Kenya Kwanza Alliance presidential hopeful William Ruto and his running mate Rigathi Gachagua have moved to court and filed a preliminary objection to a petition by eleven petitioners who moved to the Supreme Court seeking conservatory orders to bar them from being sworn into office.

Ruto and Gachagua, through their lawyer Elias Mutuma claimed the case before the Supreme Court was an abuse of the court process and its jurisdiction has been prematurely and wrongly invoked.

The duo also claimed the case offends the doctrine of exhaustion regarding the avenues of possible course of action available on the Rules of Procedure on Settlement of Disputes.

They also argued the case does not merit the test of justiciability and ripeness since the petitioners are seeking the court’s intervention in a speculative venture, which is akin to wasting time.

Ruto and Gachagua opined the suit was incompetent and defective both in form and substance.

"The suit herein is incompetent and incurably defective both in form and in substance and is therefore untenable," the petition read.

The eleven petitioners through their lawyer Kibe Mungai argued swearing in Ruto and Gachagua into office would be a violation of the Constitution since they do not pass the integrity test as enshrined in Chapter 6 of the Kenyan Constitution.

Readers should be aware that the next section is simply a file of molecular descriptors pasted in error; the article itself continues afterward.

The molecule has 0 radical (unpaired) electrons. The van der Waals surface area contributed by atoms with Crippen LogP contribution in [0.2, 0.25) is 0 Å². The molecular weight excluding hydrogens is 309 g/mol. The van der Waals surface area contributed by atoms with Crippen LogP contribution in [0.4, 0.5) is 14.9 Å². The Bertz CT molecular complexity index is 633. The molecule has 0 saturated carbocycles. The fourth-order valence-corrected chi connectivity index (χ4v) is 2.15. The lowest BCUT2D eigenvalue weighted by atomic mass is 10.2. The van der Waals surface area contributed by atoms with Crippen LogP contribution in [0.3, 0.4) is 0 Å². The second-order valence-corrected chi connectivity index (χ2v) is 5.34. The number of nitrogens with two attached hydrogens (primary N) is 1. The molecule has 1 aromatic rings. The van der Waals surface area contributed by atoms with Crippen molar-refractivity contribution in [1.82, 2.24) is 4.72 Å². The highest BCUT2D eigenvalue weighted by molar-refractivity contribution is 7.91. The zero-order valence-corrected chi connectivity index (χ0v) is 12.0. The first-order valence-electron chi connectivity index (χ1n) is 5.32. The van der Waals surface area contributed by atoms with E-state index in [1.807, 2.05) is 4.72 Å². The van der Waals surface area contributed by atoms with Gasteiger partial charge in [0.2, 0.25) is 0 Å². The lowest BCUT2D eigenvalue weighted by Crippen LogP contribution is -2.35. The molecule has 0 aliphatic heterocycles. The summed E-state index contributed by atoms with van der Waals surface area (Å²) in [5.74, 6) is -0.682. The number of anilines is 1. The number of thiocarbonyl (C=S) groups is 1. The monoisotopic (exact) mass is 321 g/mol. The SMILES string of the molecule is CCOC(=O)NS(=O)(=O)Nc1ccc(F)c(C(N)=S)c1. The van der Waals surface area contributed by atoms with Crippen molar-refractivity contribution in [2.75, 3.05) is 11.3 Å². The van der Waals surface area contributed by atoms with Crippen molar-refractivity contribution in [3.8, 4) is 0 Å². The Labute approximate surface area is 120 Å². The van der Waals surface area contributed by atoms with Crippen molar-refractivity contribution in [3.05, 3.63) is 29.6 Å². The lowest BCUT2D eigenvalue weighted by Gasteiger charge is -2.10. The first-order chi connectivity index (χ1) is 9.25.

“That pending hearing and determination of this Petition, the honourable Court be pleased to issue an order conservatory injunction to restrain the first and second respondents from being sworn into offices of President and Deputy President respectively in the event that they get elected during the General Election scheduled for August 9, 2022,” the petition reads in part.

“The Petition herein seeks to safeguard and enforce the principles, values and objectives of the constitution, including chapter six thereof and its application to the eligibility of candidates for President and Deputy President.”

The petitioners pointed out that if the court does not hear and determine the constitutionality of the registration and the gazettement of Ruto and Gachagua before they were sworn into office, it would amount to aiding and abetting illegalities.

“Unless the court hears and determines the constitutionality of the registration and gazettement of the 1st and 2nd Respondents as candidates, it amounts to aiding and abetting illegalities if they are sworn into their respective offices in the event they get elected,” reads part of the petition.